ICES grew surprisingly strongly in the third quarter of 2011, prompting the Office for National Statistics (ONS) to revise GDP figures up slightly for the three-month period.
However, they cut growth estimates for the previous quarter, leaving the year’s expansion rate unchanged, and economists predict a tough 2012.
GDP grew by 0.6 per cent from July to September, not 0.5 per cent as previously thought, as services expanded by 2.4 per cent, revised up from 2.1 per cent, and household consumption, capital investment and exports all gave the figures a lift.
The construction sector grew by 0.3 per cent in the three-month period, when it was previously thought to have contracted by 0.2 per cent, and business services and finance grew by 1.2 per cent, not one per cent.
The performance in 2010 was also better than thought, with the economy growing by 2.1 per cent, revised up from 1.8 per cent previously.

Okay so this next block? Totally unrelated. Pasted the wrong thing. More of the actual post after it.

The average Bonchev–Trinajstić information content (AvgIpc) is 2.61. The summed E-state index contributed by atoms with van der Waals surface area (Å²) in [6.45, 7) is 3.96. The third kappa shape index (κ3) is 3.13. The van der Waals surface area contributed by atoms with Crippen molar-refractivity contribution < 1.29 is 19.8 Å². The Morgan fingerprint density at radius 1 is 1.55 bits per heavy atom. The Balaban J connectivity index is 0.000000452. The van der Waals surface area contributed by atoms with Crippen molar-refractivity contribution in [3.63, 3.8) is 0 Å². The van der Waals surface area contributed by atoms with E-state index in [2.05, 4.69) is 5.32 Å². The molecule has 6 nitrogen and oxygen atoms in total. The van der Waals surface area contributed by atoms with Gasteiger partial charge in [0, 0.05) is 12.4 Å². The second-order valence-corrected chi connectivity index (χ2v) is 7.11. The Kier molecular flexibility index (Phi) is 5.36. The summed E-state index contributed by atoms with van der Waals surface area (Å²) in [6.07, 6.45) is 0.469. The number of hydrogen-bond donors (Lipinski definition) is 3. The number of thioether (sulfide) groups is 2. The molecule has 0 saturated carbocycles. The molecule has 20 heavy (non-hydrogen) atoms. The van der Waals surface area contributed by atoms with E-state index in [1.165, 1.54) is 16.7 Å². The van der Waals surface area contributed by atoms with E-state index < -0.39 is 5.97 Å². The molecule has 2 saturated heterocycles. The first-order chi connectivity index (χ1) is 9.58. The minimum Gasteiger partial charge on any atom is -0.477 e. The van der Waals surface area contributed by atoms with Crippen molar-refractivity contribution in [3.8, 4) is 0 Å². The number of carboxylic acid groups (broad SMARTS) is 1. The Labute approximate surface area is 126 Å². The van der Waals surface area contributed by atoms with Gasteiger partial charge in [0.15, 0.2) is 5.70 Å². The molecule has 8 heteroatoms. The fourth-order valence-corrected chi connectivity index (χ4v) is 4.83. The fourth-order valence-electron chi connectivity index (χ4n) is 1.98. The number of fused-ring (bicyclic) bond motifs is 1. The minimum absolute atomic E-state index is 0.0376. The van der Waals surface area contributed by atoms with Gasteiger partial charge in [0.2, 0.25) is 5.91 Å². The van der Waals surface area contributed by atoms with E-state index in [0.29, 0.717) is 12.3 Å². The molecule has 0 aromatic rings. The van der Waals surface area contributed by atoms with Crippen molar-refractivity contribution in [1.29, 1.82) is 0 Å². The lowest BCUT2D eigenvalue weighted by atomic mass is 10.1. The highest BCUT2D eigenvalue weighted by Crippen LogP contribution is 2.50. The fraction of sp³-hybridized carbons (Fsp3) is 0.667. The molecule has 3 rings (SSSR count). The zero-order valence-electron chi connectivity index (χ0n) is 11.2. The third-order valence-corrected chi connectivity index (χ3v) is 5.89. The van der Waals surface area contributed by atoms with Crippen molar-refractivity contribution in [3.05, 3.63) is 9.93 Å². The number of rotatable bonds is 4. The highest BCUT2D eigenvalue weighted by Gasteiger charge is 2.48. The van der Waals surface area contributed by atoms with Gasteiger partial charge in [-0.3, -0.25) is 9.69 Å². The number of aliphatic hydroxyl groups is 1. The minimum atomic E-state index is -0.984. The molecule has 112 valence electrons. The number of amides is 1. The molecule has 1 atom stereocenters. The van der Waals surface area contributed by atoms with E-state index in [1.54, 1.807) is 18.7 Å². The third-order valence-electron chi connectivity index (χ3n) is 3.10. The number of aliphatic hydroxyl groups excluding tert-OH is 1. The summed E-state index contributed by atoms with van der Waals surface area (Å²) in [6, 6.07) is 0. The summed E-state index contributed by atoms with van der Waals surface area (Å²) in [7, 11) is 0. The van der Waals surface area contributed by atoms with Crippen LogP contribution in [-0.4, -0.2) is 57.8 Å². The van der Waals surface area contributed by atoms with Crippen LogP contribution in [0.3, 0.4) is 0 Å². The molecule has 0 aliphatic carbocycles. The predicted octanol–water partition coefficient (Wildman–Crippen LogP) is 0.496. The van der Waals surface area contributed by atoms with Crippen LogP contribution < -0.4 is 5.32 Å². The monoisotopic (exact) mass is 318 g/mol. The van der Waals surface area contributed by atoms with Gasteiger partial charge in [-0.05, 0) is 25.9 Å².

However, real household incomes fell by 0.2 per cent over the year, the first annual fall since 1982.
Compared with quarter three of 2010, incomes are down one per cent.
“The third quarter data substantially overstate the underlying health of the economy,” said Howard Archer, economist at IHS Global Insight. “It was lifted by a catch-up effect from activity lost to temporary dampening factors in the second quarter, including working day lost to Royal Wedding, manufacturing supply-chain disruptions resulting from the Japanese tsunami, money spent on Olympic ticket sales but not yet counting towards growth,”
“We anticipate modest contraction in early 2012 before the economy stabilises and returns to gradual growth in the second half of 2012. This would result in GDP growth being limited to just 0.3 per cent next year.”